Using Music to Teach
- 28 Sep, 2018
After a few nights with a newborn, parents are well aware that infants know how to use their voice from the very beginning. And even though this will most likely result in many nights of very poor sleep, this is the beginning of how sound and music develop for infants and toddlers. It may take a few months before babies start to recognize music and start moving to the rhythm, but having music in a child’s life in general can have significant benefits for them later on.
Finding beneficial child development toys can be a challenge, but that’s what we focus on at Children Smart Toys. When you shop with us, you can be confident that our toys offer some of the biggest learning opportunities. And who doesn’t love hearing children make loud and obnoxious sounds?
The Importance of Incorporating Sound and Music Into Toddler’s Lives
Music Adds to a Sensory Environment
Music can do much more than fill the silence on a car ride, and it can have lasting benefits. Music can help a child wake up in the morning, it says it’s time to start getting ready for bed, or it can say it’s time to party! These activities, along with a variety of smells, sights, tastes, textures, and colors, create a sensory environment that helps stimulate the brain. As your child gets older, the neural connections that were established earlier will help them have a greater understanding of several areas in school.
Between the Ages of One and Three
An important aspect of incorporating music is allowing your child to actually engage with the music, instead of passively listening to it. When your child is between one and three years old, they will start to respond to the music, such as tapping their feet, clapping, or even singing along with it. To encourage this, try playing songs that use hand motions, such as “Itsy Bitsy Spider,” or “The Wheels on the Bus.”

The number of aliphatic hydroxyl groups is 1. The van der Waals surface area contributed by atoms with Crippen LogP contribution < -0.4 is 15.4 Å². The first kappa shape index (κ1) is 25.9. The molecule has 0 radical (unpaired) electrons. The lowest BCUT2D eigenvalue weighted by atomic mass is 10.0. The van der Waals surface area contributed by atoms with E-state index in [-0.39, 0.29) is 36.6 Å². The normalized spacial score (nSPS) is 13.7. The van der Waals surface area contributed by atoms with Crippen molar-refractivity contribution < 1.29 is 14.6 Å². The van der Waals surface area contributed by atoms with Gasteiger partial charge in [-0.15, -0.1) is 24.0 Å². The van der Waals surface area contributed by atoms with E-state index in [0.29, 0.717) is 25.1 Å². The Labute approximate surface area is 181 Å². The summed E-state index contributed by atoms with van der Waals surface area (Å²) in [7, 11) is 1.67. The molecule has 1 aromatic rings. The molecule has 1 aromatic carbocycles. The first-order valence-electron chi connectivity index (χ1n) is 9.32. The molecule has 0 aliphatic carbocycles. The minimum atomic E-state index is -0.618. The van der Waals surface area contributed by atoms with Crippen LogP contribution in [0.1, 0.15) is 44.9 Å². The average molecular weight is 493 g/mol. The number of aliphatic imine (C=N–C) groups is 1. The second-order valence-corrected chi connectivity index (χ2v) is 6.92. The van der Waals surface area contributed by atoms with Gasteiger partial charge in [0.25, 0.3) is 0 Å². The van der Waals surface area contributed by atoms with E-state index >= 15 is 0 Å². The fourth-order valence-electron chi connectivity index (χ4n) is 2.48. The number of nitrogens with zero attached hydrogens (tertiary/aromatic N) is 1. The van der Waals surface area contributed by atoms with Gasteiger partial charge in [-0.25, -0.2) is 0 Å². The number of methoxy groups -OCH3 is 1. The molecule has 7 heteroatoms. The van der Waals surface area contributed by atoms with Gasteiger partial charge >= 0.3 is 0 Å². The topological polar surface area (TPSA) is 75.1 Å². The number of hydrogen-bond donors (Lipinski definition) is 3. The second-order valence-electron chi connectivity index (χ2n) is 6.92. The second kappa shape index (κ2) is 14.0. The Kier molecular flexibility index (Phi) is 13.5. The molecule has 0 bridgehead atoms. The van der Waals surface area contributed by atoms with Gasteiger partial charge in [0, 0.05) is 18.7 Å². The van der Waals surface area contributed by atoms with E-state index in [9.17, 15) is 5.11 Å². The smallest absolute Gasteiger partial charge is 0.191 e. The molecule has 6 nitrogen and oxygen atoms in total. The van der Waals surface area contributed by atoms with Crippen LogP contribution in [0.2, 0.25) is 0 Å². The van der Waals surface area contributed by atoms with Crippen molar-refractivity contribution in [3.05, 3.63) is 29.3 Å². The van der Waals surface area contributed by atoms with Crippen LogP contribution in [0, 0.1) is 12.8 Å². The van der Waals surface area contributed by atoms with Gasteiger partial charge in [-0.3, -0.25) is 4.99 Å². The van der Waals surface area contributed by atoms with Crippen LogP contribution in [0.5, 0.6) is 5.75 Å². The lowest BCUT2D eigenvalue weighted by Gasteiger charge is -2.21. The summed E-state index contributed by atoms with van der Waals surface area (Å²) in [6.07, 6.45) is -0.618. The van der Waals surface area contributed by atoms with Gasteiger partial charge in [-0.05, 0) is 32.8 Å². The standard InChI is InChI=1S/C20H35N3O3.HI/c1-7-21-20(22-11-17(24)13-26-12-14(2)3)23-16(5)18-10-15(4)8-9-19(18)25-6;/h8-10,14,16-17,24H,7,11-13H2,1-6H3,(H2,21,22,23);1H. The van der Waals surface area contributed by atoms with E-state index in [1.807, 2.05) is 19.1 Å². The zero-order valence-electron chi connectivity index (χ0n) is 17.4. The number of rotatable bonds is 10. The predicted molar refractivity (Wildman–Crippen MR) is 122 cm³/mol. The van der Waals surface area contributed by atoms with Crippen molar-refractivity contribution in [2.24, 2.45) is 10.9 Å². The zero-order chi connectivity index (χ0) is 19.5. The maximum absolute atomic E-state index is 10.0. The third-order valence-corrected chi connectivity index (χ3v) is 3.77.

You may also notice during these ages that your child is starting to learn how to keep time. If your toddler is banging on a pot with a spoon, join in and try to have them keep a steady pace, or have them follow along to different rhythms that you create with the spoon.
One of the most effective ways of teaching the alphabet is with the ABC song, that has the same tune as “Twinkle Twinkle Little Star.” Children’s rhymes are also an opportunity to teach how certain words rhyme, and they can eventually find their own rhymes with words. And when your baby wants to sing the same song over and over again, just go with it. Repetition is simply a method of practicing what they’re learning. And even though kids won’t be able to actually read music, they are beginning the basics of keeping a beat and the different pitches of notes.
Use Music to Set the Mood
Whether it’s bath time, time to pick up their toys, or time to get dressed in the morning, use songs to set the tone of the activity or task. Choose a slower, softer song when it’s time for bed, and choose more upbeat songs for activities that need more motivation. Infants may not understand the words “it’s time for bed,” but they will learn what certain songs mean.
Find a variety of child development toys at Children Smart Toys today. Our collection includes various instruments, toys, and more that relate to sound and music. Jumpstart your child’s learning here!